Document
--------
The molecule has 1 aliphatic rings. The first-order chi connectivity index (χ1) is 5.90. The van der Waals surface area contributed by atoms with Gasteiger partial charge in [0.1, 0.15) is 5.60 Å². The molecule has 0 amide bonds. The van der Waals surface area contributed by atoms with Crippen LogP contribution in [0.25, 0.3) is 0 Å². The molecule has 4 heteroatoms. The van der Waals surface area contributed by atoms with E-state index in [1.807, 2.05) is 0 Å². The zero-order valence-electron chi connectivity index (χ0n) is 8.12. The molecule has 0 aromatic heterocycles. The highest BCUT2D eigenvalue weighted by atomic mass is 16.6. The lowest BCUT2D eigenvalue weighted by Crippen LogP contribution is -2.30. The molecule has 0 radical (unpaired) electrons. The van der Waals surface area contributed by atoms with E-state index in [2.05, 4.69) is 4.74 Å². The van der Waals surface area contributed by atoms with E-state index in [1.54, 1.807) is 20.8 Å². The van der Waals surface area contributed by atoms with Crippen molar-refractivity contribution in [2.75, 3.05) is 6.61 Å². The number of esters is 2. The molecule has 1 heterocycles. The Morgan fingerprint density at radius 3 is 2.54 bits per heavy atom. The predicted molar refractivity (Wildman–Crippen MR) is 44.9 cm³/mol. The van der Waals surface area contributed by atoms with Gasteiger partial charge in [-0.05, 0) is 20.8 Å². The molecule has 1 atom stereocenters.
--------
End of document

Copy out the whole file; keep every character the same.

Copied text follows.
The molecule has 1 aliphatic rings. The first-order chi connectivity index (χ1) is 5.90. The van der Waals surface area contributed by atoms with Gasteiger partial charge in [0.1, 0.15) is 5.60 Å². The molecule has 0 amide bonds. The van der Waals surface area contributed by atoms with Crippen LogP contribution in [0.25, 0.3) is 0 Å². The molecule has 4 heteroatoms. The van der Waals surface area contributed by atoms with E-state index in [1.807, 2.05) is 0 Å². The zero-order valence-electron chi connectivity index (χ0n) is 8.12. The molecule has 0 aromatic heterocycles. The highest BCUT2D eigenvalue weighted by atomic mass is 16.6. The lowest BCUT2D eigenvalue weighted by Crippen LogP contribution is -2.30. The molecule has 0 radical (unpaired) electrons. The van der Waals surface area contributed by atoms with E-state index in [2.05, 4.69) is 4.74 Å². The van der Waals surface area contributed by atoms with E-state index in [1.54, 1.807) is 20.8 Å². The van der Waals surface area contributed by atoms with Crippen molar-refractivity contribution in [2.75, 3.05) is 6.61 Å². The number of esters is 2. The molecule has 1 heterocycles. The Morgan fingerprint density at radius 3 is 2.54 bits per heavy atom. The predicted molar refractivity (Wildman–Crippen MR) is 44.9 cm³/mol. The van der Waals surface area contributed by atoms with Gasteiger partial charge in [-0.05, 0) is 20.8 Å². The molecule has 1 atom stereocenters.